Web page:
Pros­e­cu­tors pledge to pro­tect per­sonal data

China Daily (USA) - - WORLD INTERNET CONFERENCE - In Wuzhen, Zhe­jiang caoyin@chi­

Ju­di­cial of­fi­cials take steps to safe­guard on­line pri­vacy

Chi­nese pros­e­cu­tors vowed to en­hance their su­per­vi­sory role and join hands with other coun­tries to safe­guard per­sonal in­for­ma­tion in the age of big data through the rule of law to ef­fec­tively en­sure data se­cu­rity and fur­ther im­prove in­ter­net de­vel­op­ment.

“Pros­e­cut­ing au­thor­i­ties in China have strength­ened their ef­forts to fight crimes re­sult­ing from pri­vacy leaks, and we’re will­ing to in­crease in­ter­na­tional com­mu­ni­ca­tion to jointly build an open, co­op­er­a­tive and safe cy­berspace,” said Zhang Jun, procu­ra­tor-gen­eral of the Supreme Peo­ple’s Procu­ra­torate.

He made the re­marks on Thurs­day when shar­ing Chi­nese pros­e­cu­tors’ ex­pe­ri­ence in pro­tect­ing per­sonal in­for­ma­tion dur­ing a fo­rum at the 5th World In­ter­net Con­fer­ence in Wuzhen, Zhe­jiang prov­ince.

The top procu­ra­torate’s of­fi­cial statis­tics showed that more than 8,700 peo­ple were ac­cused by pros­e­cu­tors of the crime of harm­ing peo­ple’s per­sonal in­for­ma­tion from Jan­uary 2016 to Septem­ber.

This not only means that pri­vacy leaks have be­come a hot prob­lem in the in­ter­net era, but also brings new ju­di­cial chal­lenges for pros­e­cu­tors, he said.

Given that the prob­lem is se­ri­ous, Zhang said that Chi­nese ju­di­cial of­fi­cials, in­clud­ing pros­e­cu­tors, have taken a se­ries of steps to pro­tect peo­ple’s pri­vacy, with pow­er­ful leg­is­la­tion and stricter law en­force­ment.

“To bet­ter solve it, we need a joint force, as cy­berspace gov­er­nance is a task for ev­ery walk of life, such as in­ter­net com­pa­nies, tech­ni­cians and ne­ti­zens,” he said.

A team spe­cial­ized in han­dling in­ter­net-re­lated crimes has been set up by the top procu­ra­torate, and some re­gional pros­e­cut­ing au­thor­i­ties have also im­proved the qual­ity of re­lated prose­cu­tions by invit­ing in­ter­net spe­cial­ists to act as ad­vi­sors, he said.

Jia Yu, chief pros­e­cu­tor of the Zhe­jiang Pro­vin­cial Peo­ple’s Procu­ra­torate, agreed, con­firm­ing that find­ing a bal­ance be­tween data de­vel­op­ment and per­sonal in­for­ma­tion has been a big chal­lenge for ju­di­cial au­thor­i­ties from home and abroad.

“It’s good to see our coun­try boosts pro­tec­tion and gives heav­ier penal­ties to pri­vacy of­fend­ers,” he said. “But we need a clearer dis­tinc­tion be­tween sen­si­tive, im­por­tant and gen­eral per­sonal in­for­ma­tion in the cur­rent laws, as dif­fer­ent kinds of in­for­ma­tion re­quire us to use dif­fer­ent ways to safe­guard and pun­ish the wrong­do­ers.”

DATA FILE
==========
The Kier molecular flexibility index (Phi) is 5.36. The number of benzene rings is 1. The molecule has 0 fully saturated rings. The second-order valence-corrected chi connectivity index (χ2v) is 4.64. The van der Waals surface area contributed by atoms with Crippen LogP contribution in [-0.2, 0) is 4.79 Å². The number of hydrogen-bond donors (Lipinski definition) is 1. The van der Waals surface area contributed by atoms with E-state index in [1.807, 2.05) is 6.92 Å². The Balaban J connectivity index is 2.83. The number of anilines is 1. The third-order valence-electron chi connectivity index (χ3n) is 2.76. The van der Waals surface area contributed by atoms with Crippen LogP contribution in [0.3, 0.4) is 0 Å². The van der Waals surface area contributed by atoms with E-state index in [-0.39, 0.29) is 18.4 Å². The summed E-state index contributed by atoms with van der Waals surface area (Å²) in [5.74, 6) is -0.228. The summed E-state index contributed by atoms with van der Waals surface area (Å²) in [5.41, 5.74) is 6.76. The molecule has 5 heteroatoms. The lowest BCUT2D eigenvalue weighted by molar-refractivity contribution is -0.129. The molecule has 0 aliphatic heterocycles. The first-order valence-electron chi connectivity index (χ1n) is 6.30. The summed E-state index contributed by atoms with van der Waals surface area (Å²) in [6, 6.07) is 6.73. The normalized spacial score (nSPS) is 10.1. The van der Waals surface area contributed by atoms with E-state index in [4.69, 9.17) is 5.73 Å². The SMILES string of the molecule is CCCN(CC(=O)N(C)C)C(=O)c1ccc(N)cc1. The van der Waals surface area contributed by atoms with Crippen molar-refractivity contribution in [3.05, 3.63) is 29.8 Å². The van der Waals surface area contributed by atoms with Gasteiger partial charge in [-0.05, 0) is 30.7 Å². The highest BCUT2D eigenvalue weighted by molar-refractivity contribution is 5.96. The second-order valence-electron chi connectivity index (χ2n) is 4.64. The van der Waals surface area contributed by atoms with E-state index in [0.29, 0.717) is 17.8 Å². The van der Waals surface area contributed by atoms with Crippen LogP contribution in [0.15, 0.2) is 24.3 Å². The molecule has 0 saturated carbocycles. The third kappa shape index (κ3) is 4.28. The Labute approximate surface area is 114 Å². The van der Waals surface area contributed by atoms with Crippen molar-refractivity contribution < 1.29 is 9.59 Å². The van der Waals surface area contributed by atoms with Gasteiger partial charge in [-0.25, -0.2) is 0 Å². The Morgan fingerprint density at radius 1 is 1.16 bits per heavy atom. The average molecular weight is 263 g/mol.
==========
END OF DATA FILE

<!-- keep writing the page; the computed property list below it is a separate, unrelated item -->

Wu Shenkuo, an as­so­ciate law pro­fes­sor at Bei­jing Nor­mal Univer­sity, spoke highly of Chi­nese law­mak­ers’ in­creas­ing ca­pac­ity to guar­an­tee pri­vacy in re­cent years.

“For in­stance, pri­vacy pro­tec­tion and on­line plat­forms’ du­ties have been high­lighted and clar­i­fied in the Cy­ber­se­cu­rity Law and the E-Com­merce Law.”

He said it is good that the na­tion’s top leg­is­la­ture has put for­ward a plan to make laws on per­sonal in­for­ma­tion pro­tec­tion and data se­cu­rity on its agenda, adding that he be­lieved that more clar­i­fied laws would con­trib­ute greatly to al­le­vi­at­ing pri­vacy leaks.

Pros­e­cu­tors na­tion­wide also need to fight crime caused by pri­vacy leaks through bi­lat­eral or mul­ti­lat­eral agree­ments with other coun­tries, “as the use and de­vel­op­ment of big data is a global prob­lem”, Jia said.

Zhuang Rong­wen, min­is­ter of the Cy­berspace Ad­min­is­tra­tion of China, said that in­ter­na­tional co­op­er­a­tion should be fur­ther de­vel­oped, such as how to pre­vent on­line risks, ef­fec­tively share in­for­ma­tion and fight crimes.

As co­op­er­a­tion is be­ing pro­moted, “we should make bet­ter use of big data, es­pe­cially ex­plor­ing how to use it to im­prove peo­ple’s liveli­hoods, and ex­pand se­cu­rity ed­u­ca­tion and en­hance peo­ple’s se­cu­rity aware­ness while surf­ing the in­ter­net”, he added.

Aleksandr Konyuk, pros­e­cu­tor-gen­eral of the Gen­eral Pros­e­cu­tor’s Of­fice of Be­larus, re­vealed a sur­vey from his na­tion to at­ten­dees at the fo­rum, which stated that 42 per­cent of in­ter­net users in Be­larus suf­fered on­line threats from Jan­uary to Septem­ber, and these at­tacks re­sulted in se­ri­ous in­for­ma­tion leaks.

He ap­plauded the fact that more coun­tries were will­ing to solve the prob­lem by in­creas­ing in­ter­na­tional co­op­er­a­tion.

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